Chimpanzees have police too, according to a new study. Anthropologists from the University of Zurich reveal that chimpanzees mediate conflicts between group members to keep the peace. Their unbiased intervention in a conflict - so-called "policing" - can be regarded as an early evolutionary form of moral behaviour.

Anthropologists discovered that the police chimpanzee does everything to ensure that there is peace and order in its group. This form of conflict management, which is called policing, helps the group stay together.

Researchers had analysed one group of chimpanzees at Walter Zoo in Gossau. The group comprised four different captive chimpanzee groups, and these chimpanzees had a wonderful and peaceful relationship until one day, when new female chimpanzees entered the group. As the stability of the group began to waver, researchers found that one chimpanzee bought back order by policing.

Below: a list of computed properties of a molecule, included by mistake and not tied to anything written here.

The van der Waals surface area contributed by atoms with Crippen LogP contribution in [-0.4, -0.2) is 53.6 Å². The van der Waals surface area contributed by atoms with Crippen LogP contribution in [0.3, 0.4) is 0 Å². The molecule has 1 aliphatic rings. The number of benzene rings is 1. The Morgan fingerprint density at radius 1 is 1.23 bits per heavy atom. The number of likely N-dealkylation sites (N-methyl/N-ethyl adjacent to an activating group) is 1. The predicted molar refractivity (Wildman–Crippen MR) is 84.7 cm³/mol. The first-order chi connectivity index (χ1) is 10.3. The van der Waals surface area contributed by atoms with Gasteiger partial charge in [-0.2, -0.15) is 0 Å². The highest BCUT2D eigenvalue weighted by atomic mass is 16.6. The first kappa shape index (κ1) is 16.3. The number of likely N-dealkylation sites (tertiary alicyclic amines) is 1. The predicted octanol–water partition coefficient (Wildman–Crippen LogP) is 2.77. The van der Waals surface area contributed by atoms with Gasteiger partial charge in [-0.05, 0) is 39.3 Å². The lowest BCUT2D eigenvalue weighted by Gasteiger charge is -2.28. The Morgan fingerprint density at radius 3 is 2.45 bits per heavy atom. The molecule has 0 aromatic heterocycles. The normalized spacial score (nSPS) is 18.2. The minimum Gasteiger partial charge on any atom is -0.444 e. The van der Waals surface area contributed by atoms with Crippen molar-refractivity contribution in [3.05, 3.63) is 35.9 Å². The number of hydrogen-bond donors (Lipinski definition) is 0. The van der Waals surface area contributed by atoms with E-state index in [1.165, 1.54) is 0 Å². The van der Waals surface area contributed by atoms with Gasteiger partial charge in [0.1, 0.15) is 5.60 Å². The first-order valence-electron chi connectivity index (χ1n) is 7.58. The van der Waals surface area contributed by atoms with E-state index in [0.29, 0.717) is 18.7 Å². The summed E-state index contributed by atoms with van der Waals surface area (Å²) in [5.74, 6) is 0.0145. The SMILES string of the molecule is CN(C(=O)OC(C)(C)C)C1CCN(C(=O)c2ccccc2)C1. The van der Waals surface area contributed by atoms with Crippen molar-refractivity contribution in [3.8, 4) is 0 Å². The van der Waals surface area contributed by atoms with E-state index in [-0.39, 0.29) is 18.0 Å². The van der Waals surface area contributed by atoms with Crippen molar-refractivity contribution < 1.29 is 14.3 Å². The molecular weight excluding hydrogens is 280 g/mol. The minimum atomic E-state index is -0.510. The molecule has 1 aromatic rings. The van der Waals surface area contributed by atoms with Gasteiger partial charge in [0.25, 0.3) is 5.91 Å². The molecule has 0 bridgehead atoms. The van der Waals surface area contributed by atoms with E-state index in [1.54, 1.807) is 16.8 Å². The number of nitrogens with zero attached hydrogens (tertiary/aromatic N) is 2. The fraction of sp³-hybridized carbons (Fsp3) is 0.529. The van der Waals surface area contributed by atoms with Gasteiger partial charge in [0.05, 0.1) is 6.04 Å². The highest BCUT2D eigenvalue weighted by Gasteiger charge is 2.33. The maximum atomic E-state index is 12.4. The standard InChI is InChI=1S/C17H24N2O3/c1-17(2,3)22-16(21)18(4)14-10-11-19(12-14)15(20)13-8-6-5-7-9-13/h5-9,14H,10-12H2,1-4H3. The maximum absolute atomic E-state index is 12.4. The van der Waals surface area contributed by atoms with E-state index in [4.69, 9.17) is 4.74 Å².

"We were lucky enough to be able to observe a group of chimpanzees into which new females had recently been introduced and in which the ranking of the males was also being redefined. The stability of the group began to waver. This also occurs in the wild," said Claudia Rudolf von Rohr from the University of Zurich.

According to the researchers, not every chimpanzee makes a suitable police chimpanzee. It is primarily high-ranking males or females or animals that are highly respected in the group that intervene in a conflict. Otherwise, the police chimpanzees are unable to end the conflict successfully. This shows chimpanzees also have authorities, just like humans.

"The interest in community concern that is highly developed in us humans and forms the basis for our moral behaviour is deeply rooted. It can also be observed in our closest relatives," said Rudolf von Rohr.